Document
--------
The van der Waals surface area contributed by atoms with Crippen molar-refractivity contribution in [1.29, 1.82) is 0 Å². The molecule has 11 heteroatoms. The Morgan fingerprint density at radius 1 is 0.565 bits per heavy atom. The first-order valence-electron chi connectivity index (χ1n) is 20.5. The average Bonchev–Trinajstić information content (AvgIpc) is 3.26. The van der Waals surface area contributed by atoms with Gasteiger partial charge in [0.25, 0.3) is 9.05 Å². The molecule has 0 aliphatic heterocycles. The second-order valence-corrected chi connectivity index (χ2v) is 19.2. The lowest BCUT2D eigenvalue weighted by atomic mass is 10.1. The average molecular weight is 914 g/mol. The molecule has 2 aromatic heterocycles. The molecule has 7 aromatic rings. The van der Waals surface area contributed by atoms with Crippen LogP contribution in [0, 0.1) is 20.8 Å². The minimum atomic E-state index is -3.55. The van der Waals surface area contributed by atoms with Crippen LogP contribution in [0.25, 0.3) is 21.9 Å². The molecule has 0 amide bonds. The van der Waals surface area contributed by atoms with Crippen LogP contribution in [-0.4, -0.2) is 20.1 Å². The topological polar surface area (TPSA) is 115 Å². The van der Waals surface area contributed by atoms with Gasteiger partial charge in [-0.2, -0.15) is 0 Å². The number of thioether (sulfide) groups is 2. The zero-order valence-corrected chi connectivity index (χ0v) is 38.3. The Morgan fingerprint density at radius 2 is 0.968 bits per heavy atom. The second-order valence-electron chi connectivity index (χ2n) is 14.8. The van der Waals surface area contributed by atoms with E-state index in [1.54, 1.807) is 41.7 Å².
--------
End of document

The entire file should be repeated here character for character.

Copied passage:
The van der Waals surface area contributed by atoms with Crippen molar-refractivity contribution in [1.29, 1.82) is 0 Å². The molecule has 11 heteroatoms. The Morgan fingerprint density at radius 1 is 0.565 bits per heavy atom. The first-order valence-electron chi connectivity index (χ1n) is 20.5. The average Bonchev–Trinajstić information content (AvgIpc) is 3.26. The van der Waals surface area contributed by atoms with Gasteiger partial charge in [0.25, 0.3) is 9.05 Å². The molecule has 0 aliphatic heterocycles. The second-order valence-corrected chi connectivity index (χ2v) is 19.2. The lowest BCUT2D eigenvalue weighted by atomic mass is 10.1. The average molecular weight is 914 g/mol. The molecule has 2 aromatic heterocycles. The molecule has 7 aromatic rings. The van der Waals surface area contributed by atoms with Crippen LogP contribution in [0, 0.1) is 20.8 Å². The minimum atomic E-state index is -3.55. The van der Waals surface area contributed by atoms with Crippen LogP contribution in [0.25, 0.3) is 21.9 Å². The molecule has 0 amide bonds. The van der Waals surface area contributed by atoms with Crippen LogP contribution in [-0.4, -0.2) is 20.1 Å². The topological polar surface area (TPSA) is 115 Å². The van der Waals surface area contributed by atoms with Gasteiger partial charge in [-0.2, -0.15) is 0 Å². The number of thioether (sulfide) groups is 2. The zero-order valence-corrected chi connectivity index (χ0v) is 38.3. The Morgan fingerprint density at radius 2 is 0.968 bits per heavy atom. The second-order valence-electron chi connectivity index (χ2n) is 14.8. The van der Waals surface area contributed by atoms with E-state index in [1.54, 1.807) is 41.7 Å².